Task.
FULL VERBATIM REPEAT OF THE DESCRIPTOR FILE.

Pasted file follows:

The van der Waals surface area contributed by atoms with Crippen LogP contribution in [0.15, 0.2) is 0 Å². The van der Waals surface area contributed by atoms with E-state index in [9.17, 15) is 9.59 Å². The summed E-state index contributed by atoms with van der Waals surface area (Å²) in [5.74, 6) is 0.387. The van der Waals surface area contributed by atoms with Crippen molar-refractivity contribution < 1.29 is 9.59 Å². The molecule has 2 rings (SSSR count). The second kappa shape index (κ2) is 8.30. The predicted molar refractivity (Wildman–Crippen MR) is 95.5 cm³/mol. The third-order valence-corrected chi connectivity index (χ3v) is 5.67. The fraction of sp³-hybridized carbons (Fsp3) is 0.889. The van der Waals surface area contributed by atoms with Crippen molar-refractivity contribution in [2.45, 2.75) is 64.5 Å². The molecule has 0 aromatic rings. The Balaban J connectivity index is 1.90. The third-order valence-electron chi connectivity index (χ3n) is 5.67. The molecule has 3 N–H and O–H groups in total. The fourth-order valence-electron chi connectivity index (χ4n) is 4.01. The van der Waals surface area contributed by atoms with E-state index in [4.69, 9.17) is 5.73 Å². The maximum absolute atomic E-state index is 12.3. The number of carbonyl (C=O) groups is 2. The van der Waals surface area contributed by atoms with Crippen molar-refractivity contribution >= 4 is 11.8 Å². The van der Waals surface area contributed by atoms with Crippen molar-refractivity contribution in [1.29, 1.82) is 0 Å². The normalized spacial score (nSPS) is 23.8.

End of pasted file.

The van der Waals surface area contributed by atoms with Crippen LogP contribution in [0.15, 0.2) is 0 Å². The van der Waals surface area contributed by atoms with E-state index in [9.17, 15) is 9.59 Å². The summed E-state index contributed by atoms with van der Waals surface area (Å²) in [5.74, 6) is 0.387. The van der Waals surface area contributed by atoms with Crippen molar-refractivity contribution < 1.29 is 9.59 Å². The molecule has 2 rings (SSSR count). The second kappa shape index (κ2) is 8.30. The predicted molar refractivity (Wildman–Crippen MR) is 95.5 cm³/mol. The third-order valence-corrected chi connectivity index (χ3v) is 5.67. The fraction of sp³-hybridized carbons (Fsp3) is 0.889. The van der Waals surface area contributed by atoms with Crippen molar-refractivity contribution in [2.45, 2.75) is 64.5 Å². The molecule has 0 aromatic rings. The Balaban J connectivity index is 1.90. The third-order valence-electron chi connectivity index (χ3n) is 5.67. The molecule has 3 N–H and O–H groups in total. The fourth-order valence-electron chi connectivity index (χ4n) is 4.01. The van der Waals surface area contributed by atoms with E-state index in [4.69, 9.17) is 5.73 Å². The maximum absolute atomic E-state index is 12.3. The number of carbonyl (C=O) groups is 2. The van der Waals surface area contributed by atoms with Crippen molar-refractivity contribution >= 4 is 11.8 Å². The van der Waals surface area contributed by atoms with Crippen molar-refractivity contribution in [1.29, 1.82) is 0 Å². The normalized spacial score (nSPS) is 23.8.